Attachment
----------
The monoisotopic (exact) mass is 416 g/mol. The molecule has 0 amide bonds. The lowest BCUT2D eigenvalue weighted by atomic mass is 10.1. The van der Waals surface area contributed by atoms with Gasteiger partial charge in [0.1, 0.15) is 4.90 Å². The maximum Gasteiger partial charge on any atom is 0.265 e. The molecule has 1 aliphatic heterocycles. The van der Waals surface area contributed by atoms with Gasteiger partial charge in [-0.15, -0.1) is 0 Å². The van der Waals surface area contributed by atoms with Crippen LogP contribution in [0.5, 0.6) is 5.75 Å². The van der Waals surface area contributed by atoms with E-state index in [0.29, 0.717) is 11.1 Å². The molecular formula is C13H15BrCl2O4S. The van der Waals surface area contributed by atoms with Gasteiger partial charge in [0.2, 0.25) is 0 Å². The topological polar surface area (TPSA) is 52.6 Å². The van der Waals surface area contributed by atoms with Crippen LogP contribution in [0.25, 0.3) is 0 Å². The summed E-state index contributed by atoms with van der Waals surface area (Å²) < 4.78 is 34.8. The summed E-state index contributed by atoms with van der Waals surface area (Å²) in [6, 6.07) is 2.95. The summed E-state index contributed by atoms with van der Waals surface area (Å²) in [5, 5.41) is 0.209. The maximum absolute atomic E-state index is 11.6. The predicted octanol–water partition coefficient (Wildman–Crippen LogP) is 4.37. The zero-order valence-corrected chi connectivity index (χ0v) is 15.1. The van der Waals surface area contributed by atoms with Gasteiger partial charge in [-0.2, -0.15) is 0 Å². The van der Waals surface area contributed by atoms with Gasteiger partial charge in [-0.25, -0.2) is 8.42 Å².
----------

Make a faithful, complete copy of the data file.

The monoisotopic (exact) mass is 416 g/mol. The molecule has 0 amide bonds. The lowest BCUT2D eigenvalue weighted by atomic mass is 10.1. The van der Waals surface area contributed by atoms with Gasteiger partial charge in [0.1, 0.15) is 4.90 Å². The maximum Gasteiger partial charge on any atom is 0.265 e. The molecule has 1 aliphatic heterocycles. The van der Waals surface area contributed by atoms with Gasteiger partial charge in [-0.15, -0.1) is 0 Å². The van der Waals surface area contributed by atoms with Crippen LogP contribution in [0.5, 0.6) is 5.75 Å². The van der Waals surface area contributed by atoms with E-state index in [0.29, 0.717) is 11.1 Å². The molecular formula is C13H15BrCl2O4S. The van der Waals surface area contributed by atoms with Gasteiger partial charge in [0.2, 0.25) is 0 Å². The topological polar surface area (TPSA) is 52.6 Å². The van der Waals surface area contributed by atoms with Crippen LogP contribution in [0.25, 0.3) is 0 Å². The summed E-state index contributed by atoms with van der Waals surface area (Å²) < 4.78 is 34.8. The summed E-state index contributed by atoms with van der Waals surface area (Å²) in [6, 6.07) is 2.95. The summed E-state index contributed by atoms with van der Waals surface area (Å²) in [5, 5.41) is 0.209. The maximum absolute atomic E-state index is 11.6. The predicted octanol–water partition coefficient (Wildman–Crippen LogP) is 4.37. The zero-order valence-corrected chi connectivity index (χ0v) is 15.1. The van der Waals surface area contributed by atoms with Gasteiger partial charge in [-0.2, -0.15) is 0 Å². The van der Waals surface area contributed by atoms with Gasteiger partial charge in [-0.25, -0.2) is 8.42 Å².